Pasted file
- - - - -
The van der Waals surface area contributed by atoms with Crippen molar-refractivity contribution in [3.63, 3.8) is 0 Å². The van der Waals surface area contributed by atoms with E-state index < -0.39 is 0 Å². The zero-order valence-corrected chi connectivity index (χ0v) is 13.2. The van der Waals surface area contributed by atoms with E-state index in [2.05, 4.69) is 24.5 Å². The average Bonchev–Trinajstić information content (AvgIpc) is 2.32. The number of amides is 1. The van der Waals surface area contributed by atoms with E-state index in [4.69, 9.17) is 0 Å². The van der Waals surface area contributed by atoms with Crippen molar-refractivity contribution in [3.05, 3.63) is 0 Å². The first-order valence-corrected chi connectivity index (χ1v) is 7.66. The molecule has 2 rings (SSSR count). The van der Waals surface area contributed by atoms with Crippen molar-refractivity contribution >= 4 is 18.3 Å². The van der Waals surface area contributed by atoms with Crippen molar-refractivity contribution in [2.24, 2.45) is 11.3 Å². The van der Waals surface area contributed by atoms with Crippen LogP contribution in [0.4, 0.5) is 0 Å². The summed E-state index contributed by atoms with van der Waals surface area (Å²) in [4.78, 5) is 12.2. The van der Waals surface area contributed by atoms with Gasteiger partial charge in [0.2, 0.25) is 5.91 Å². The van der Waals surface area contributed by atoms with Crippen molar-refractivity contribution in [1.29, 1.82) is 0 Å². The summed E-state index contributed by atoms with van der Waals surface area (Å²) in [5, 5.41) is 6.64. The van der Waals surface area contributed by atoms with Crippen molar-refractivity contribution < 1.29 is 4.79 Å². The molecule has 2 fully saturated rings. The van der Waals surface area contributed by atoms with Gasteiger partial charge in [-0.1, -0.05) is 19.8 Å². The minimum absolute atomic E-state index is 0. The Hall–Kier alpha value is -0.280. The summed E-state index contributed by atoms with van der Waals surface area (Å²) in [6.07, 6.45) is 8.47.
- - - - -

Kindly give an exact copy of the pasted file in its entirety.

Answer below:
The van der Waals surface area contributed by atoms with Crippen molar-refractivity contribution in [3.63, 3.8) is 0 Å². The van der Waals surface area contributed by atoms with E-state index < -0.39 is 0 Å². The zero-order valence-corrected chi connectivity index (χ0v) is 13.2. The van der Waals surface area contributed by atoms with E-state index in [2.05, 4.69) is 24.5 Å². The average Bonchev–Trinajstić information content (AvgIpc) is 2.32. The number of amides is 1. The van der Waals surface area contributed by atoms with E-state index in [4.69, 9.17) is 0 Å². The van der Waals surface area contributed by atoms with Crippen molar-refractivity contribution in [3.05, 3.63) is 0 Å². The first-order valence-corrected chi connectivity index (χ1v) is 7.66. The molecule has 2 rings (SSSR count). The van der Waals surface area contributed by atoms with Crippen molar-refractivity contribution >= 4 is 18.3 Å². The van der Waals surface area contributed by atoms with Crippen molar-refractivity contribution in [2.24, 2.45) is 11.3 Å². The van der Waals surface area contributed by atoms with Crippen LogP contribution in [0.4, 0.5) is 0 Å². The summed E-state index contributed by atoms with van der Waals surface area (Å²) in [4.78, 5) is 12.2. The van der Waals surface area contributed by atoms with Gasteiger partial charge in [0.2, 0.25) is 5.91 Å². The van der Waals surface area contributed by atoms with Crippen molar-refractivity contribution in [1.29, 1.82) is 0 Å². The summed E-state index contributed by atoms with van der Waals surface area (Å²) in [5, 5.41) is 6.64. The van der Waals surface area contributed by atoms with Crippen molar-refractivity contribution < 1.29 is 4.79 Å². The molecule has 2 fully saturated rings. The van der Waals surface area contributed by atoms with Gasteiger partial charge in [-0.1, -0.05) is 19.8 Å². The minimum absolute atomic E-state index is 0. The Hall–Kier alpha value is -0.280. The summed E-state index contributed by atoms with van der Waals surface area (Å²) in [6.07, 6.45) is 8.47.